ROCKVILLE, Ind. -- Appointment of Kristin Clary of Rockville as executive director of the Parke County Redevelopment and Economic Development Commissions was approved by the two groups which constitute the county's economic development authority.
The former field examiner/auditor for the Indiana State Board of Accounts for seven years, Clary has begun her duties. The office is at 121 W. High St. in the Parke County REMC building.
In her Board of Accounts assignment, Clary reviewed electronic data processing accounting systems and internal controls for governmental units, including several in Parke County. She also audited federal grants and loans received by local government units for compliance with federal laws and regulations.
Recently, she has been employed as a substitute teacher in the Rockville Community Schools. She has a degree in accounting from Taylor University.
Her husband, Timothy, also is a field examiner/auditor for the State Board of Accounts. The couple have two young children. They are active in fraternal and church organizations.
Clary replaces Mary Helen Weisheit of Rockville, who resigned at the end of January to accept a management position with Child-Adult Resource Services here.
George Nicholas, president of the two commissions, said that commissioners believe the new executive director will be able rather quickly to assume a level of proficiency comparable to that demonstrated by Weisheit in her nearly two years in the position.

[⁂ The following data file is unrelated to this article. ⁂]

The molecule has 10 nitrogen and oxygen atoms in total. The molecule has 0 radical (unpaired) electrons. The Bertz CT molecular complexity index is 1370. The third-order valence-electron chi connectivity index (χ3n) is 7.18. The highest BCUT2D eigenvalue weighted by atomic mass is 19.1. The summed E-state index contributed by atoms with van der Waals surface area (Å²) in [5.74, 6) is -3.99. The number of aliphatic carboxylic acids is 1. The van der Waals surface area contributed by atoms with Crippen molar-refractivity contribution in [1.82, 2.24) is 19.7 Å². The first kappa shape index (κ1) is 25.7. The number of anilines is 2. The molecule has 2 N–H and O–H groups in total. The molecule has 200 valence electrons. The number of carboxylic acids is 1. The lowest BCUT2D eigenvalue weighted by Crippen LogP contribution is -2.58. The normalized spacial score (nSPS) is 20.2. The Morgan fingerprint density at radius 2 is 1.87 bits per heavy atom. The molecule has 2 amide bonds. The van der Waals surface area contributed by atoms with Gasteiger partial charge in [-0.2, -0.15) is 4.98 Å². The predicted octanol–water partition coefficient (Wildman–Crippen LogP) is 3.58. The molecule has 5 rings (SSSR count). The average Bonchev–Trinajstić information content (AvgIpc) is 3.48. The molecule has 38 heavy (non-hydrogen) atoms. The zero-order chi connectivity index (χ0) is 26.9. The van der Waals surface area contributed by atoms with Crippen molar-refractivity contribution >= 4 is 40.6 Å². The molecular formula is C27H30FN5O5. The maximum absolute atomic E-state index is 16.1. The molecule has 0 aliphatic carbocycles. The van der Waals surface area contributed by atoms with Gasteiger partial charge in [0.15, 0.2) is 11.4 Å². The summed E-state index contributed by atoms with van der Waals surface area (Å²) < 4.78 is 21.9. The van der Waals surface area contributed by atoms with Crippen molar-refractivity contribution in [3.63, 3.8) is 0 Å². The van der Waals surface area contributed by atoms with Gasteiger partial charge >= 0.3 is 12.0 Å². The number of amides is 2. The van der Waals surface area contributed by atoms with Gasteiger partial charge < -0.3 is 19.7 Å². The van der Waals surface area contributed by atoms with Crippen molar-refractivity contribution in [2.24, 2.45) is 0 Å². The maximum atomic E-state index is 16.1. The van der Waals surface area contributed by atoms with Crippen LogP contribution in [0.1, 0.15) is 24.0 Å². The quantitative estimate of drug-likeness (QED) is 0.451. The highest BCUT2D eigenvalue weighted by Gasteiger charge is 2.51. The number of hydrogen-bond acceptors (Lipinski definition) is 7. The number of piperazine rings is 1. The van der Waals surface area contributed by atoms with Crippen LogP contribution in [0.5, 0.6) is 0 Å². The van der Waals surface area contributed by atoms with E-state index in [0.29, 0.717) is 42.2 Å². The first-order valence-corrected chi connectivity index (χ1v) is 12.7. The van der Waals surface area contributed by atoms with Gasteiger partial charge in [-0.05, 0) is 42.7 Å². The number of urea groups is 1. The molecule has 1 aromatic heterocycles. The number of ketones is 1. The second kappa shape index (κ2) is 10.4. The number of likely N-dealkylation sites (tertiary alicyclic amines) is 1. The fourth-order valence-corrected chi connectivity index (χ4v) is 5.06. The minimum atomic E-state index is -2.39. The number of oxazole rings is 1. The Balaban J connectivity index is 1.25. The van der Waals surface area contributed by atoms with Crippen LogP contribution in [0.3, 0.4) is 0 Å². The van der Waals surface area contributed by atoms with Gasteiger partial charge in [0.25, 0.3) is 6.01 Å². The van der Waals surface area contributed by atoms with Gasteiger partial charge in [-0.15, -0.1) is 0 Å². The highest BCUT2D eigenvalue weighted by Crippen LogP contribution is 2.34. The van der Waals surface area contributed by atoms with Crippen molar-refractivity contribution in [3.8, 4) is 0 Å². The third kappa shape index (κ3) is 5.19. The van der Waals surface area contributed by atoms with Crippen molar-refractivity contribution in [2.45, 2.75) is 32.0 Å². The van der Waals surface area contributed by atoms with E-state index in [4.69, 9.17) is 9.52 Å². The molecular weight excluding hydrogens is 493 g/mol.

"We believe her familiarity with state and local government units and how they are inter-related will be of great benefit to the county in affording funding and other support opportunities for our ongoing economic development program for Parke County," Nicholas said in a press release.
The Redevelopment Commission has existed since 1994, when the County Board of Commissioners passed an ordinance creating it to replace the former private program developed and operated in the county under auspices of the Parke County Chamber of Commerce.
This commission has broad powers under state statute and has "tax-increment financing" authority which would permit it to raise taxes locally to salvage what the law describes as blighted areas in the county. It has never used this power, but has recommended tax abatement for developing and growing business here.
The Economic Development Commission was created by County Council ordinance last year to allow for the issuance of economic development bonds to finance needed projects.
Nicholas said having both authorities provides the county with more working tools to use in achieving its goals in economic and community development. County-appropriated funding covers the director's salary and benefits and some operating expenses. Additional donated private funding is required to cover all operating expenses.
"While we would like to be competitive with other areas in attracting new businesses here, we are focussing now on retaining and growing our present business and industrial community, trying to help them with problems and providing resources when it is possible to do so," he said.
Nicholas said the county plans to continue its work to devise an economic and community development strategy that, in the future, could aid in bringing more public and private investment into the county's infrastructure and, likely, improve family incomes and the quality of life here.